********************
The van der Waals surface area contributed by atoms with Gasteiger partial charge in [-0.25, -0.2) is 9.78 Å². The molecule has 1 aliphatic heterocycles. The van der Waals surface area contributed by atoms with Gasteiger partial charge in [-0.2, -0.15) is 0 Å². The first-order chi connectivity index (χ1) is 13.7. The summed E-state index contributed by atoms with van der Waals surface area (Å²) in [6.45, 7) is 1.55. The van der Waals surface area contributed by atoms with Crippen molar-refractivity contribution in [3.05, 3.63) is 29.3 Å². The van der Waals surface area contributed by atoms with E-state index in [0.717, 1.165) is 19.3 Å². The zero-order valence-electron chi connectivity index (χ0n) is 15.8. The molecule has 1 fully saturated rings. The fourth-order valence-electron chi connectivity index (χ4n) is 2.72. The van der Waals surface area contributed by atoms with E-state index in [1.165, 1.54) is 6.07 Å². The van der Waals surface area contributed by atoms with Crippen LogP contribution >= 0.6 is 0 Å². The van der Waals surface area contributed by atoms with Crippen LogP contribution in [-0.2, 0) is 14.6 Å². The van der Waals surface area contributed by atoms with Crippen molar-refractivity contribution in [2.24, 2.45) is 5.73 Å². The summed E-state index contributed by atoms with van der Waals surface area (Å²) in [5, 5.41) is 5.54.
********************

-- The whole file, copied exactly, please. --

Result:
The van der Waals surface area contributed by atoms with Gasteiger partial charge in [-0.25, -0.2) is 9.78 Å². The molecule has 1 aliphatic heterocycles. The van der Waals surface area contributed by atoms with Gasteiger partial charge in [-0.2, -0.15) is 0 Å². The first-order chi connectivity index (χ1) is 13.7. The summed E-state index contributed by atoms with van der Waals surface area (Å²) in [6.45, 7) is 1.55. The van der Waals surface area contributed by atoms with Crippen molar-refractivity contribution in [3.05, 3.63) is 29.3 Å². The van der Waals surface area contributed by atoms with E-state index in [0.717, 1.165) is 19.3 Å². The zero-order valence-electron chi connectivity index (χ0n) is 15.8. The molecule has 1 fully saturated rings. The fourth-order valence-electron chi connectivity index (χ4n) is 2.72. The van der Waals surface area contributed by atoms with E-state index in [1.165, 1.54) is 6.07 Å². The van der Waals surface area contributed by atoms with Crippen LogP contribution >= 0.6 is 0 Å². The van der Waals surface area contributed by atoms with Crippen LogP contribution in [-0.2, 0) is 14.6 Å². The van der Waals surface area contributed by atoms with Crippen molar-refractivity contribution in [2.24, 2.45) is 5.73 Å². The summed E-state index contributed by atoms with van der Waals surface area (Å²) in [5, 5.41) is 5.54.